Does the spouse’s reinvestment of LTCG qualify for the capital gains exemption?
The Income Tax Appellate Tribunal (ITAT) ruled in January 2020 that reinvesting the entirety of long-term capital gains (LTCG) inside a partner’s call qualifies for exemption under the capital profits exemption rules. The decision was reached after an applicant’s claim was turned down by the evaluating officer. The sale earnings of an asset held for more than years must be invested in residential property per the regulations about exemptions below the reinvestment of LTCG.
The purchase must be made within years after the sale of the original assets, and to claim the tax benefits, the owner of the purchased assets must be the legal owner of or have access to the new assets. However, in this instance, the owner sold a partner’s call asset, leading to the lawsuit.
In this instance, the applicant informed the authorities up front that he had purchased one asset with the whole sum generated by the sale of his other properties. But in response to his spouse’s call, the claimant liquidated the brand-new assets. Following Section 54F of the Income Tax Act of 1961, he claimed exemption from long-term capital gains. The applicant allegedly made the case that he satisfied all requirements for exemption under Section fifty-four/54F of the Income Tax Act. The declarant was rejected by the evaluating officer, nevertheless.
An analogous situation occurred at the Chennai branch of the ITAT, where a woman had purchased a small plot of property in Trichy and invested the money earned in any other assets she could find at her husband’s beck and call. The government rejected her claim when she applied for the capital gains deduction under Section 54F of the Income Tax Act. The reinvestment was made at the partner’s request rather than on her own, and that was the only factor recognized.
The Delhi High Court has previously ruled that because it is a beneficial provision, the petitioner should be given the advantage even though the reinvestment was made at the partner’s request. The Delhi ITAT also agreed with the High Court’s decision and rendered a decision along the same lines. According to the document, the applicant is entitled to the exemption due to long-term capital gains because the whole sum realized after the sale of the principal assets was spent on buying any other assets within the reach of the applicant’s spouse.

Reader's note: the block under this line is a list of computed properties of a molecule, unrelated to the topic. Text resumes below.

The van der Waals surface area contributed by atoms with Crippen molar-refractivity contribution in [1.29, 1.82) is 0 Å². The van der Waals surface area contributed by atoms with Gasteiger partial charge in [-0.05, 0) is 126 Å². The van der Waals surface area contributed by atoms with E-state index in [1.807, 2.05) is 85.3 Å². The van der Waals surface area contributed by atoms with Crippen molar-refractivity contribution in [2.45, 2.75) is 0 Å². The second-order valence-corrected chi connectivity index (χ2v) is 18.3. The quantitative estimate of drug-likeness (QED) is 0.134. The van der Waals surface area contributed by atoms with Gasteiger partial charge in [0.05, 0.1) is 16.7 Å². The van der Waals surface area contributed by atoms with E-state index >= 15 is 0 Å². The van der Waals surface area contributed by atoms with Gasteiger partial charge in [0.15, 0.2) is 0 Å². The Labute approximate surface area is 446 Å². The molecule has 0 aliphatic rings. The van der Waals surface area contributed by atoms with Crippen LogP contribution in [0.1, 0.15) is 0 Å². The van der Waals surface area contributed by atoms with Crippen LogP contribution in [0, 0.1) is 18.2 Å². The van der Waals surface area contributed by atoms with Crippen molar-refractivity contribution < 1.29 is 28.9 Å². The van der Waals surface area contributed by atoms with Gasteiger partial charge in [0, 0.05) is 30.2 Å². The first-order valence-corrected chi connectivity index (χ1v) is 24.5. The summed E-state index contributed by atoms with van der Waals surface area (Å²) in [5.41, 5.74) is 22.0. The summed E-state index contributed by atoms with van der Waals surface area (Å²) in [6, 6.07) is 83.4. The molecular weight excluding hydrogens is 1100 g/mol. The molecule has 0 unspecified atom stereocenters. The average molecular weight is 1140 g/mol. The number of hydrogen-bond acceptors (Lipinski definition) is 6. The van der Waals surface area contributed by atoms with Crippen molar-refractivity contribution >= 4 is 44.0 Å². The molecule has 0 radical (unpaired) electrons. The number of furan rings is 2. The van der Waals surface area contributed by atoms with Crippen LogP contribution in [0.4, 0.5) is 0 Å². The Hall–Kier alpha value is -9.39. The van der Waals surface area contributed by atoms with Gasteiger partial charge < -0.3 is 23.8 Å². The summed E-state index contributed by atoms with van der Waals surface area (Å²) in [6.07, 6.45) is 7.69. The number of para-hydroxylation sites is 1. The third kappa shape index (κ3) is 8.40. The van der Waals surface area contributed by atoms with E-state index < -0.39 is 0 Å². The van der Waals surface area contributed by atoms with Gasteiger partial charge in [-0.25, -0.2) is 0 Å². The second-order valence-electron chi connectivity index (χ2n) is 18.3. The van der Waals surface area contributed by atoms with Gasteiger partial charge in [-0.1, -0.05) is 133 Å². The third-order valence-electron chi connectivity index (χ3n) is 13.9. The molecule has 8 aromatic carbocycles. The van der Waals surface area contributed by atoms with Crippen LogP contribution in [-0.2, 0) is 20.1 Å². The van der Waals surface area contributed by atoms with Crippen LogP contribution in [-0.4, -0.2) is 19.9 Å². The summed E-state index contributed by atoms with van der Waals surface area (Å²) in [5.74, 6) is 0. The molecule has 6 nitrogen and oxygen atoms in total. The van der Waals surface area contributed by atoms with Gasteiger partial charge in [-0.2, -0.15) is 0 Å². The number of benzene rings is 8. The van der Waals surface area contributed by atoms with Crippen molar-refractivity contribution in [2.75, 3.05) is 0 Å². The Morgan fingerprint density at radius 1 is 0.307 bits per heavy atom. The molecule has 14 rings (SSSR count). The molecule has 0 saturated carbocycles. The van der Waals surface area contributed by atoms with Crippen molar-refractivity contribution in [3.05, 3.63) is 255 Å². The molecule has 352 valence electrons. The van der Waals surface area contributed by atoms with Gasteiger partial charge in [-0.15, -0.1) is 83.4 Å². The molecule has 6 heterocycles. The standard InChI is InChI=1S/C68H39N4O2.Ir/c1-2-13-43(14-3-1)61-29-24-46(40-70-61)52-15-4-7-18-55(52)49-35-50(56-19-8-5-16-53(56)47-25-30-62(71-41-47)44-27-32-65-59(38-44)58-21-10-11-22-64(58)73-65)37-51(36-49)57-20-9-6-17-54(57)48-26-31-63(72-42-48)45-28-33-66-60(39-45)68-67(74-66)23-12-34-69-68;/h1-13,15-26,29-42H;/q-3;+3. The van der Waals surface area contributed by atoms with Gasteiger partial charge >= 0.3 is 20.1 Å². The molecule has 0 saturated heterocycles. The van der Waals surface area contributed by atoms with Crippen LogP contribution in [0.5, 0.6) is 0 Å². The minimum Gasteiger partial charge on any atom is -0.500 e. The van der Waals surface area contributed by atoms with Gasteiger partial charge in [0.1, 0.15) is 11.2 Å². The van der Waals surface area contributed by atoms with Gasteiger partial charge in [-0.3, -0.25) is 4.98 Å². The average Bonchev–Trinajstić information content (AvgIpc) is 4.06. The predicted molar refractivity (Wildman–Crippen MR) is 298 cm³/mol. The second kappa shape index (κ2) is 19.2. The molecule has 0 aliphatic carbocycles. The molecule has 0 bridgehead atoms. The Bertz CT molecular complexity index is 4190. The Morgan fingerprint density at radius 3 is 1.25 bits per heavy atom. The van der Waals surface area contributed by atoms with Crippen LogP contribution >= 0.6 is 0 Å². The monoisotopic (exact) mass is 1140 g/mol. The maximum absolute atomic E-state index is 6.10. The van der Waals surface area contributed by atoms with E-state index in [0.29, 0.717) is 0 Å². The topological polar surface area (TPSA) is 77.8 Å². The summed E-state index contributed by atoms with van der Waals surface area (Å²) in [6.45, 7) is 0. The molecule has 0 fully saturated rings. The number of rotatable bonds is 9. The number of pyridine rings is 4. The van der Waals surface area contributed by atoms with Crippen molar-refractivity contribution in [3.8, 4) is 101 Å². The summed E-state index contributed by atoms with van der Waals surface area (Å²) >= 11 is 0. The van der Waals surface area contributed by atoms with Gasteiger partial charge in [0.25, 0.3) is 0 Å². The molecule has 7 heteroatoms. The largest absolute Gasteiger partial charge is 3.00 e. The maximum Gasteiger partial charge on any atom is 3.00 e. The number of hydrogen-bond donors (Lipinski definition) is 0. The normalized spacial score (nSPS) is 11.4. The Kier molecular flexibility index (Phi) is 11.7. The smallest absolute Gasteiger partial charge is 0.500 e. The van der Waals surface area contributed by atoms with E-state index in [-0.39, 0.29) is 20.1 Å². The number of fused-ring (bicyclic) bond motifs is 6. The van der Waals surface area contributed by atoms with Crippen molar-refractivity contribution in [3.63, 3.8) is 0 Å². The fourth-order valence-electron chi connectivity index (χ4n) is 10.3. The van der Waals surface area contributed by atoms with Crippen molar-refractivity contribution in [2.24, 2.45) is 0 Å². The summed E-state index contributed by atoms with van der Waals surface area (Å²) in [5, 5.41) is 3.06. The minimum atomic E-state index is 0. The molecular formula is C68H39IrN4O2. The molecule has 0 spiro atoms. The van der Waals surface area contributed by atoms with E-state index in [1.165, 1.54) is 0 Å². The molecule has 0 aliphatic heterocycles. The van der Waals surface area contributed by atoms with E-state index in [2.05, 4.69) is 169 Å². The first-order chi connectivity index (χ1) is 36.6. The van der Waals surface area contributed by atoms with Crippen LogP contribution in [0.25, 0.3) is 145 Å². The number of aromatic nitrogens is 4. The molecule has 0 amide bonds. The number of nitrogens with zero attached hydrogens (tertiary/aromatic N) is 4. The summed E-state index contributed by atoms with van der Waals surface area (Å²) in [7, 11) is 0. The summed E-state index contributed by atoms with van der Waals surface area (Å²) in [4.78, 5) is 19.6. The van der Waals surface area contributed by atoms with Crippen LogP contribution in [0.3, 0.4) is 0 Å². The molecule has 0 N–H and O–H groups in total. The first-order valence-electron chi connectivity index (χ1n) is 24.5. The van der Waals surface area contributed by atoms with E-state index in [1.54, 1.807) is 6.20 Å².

Giving a similar ruling, the Chennai ITAT also decided that it was no longer problematic to grant the female the benefit of exemption even though the money acquired from the sale of the major assets was invested at the husband’s request. She must accept the exemption provided by Section 54F of the Income Tax Act.
The exemptions from capital gains that keep taxes for the assessee are related to Sections 54 and 54F of the Income Tax Act. But there are significant differences between each of the portions. The Income Tax Act’s Section 54F is related to the exclusion from long-term capital gains tax that results from the sale of non-residential assets, whereas Section 54 is related to the exclusion from long-term capital gains tax that results from the sale of residential assets. To claim a complete exemption under Section 179, the whole selling proceeds from the first sale must be reinvested within two years after the sale of the assets.
The blessings are distributed proportionately if the entire selling profits are not invested. Following Section 54F, it is prohibited to own more than one residential property at the time a vintage non-residential asset is sold.
“The current judgment of the Income Tax Appellate Tribunal is a positive decision,” Som Mandal, managing partner of Fox Mandal, a regulatory firm from Noida, said in response to the ruling. It will help people reinvest their LTCG revenues under the direction of their spouses or husbands and claim an exemption under Section 54/54F of the Income Tax Act.
Finally, the judgment has put the LTCG reinvestment in the partner’s call in the clear. It will help homebuyers have more financial control and possibly improve financing effectiveness.
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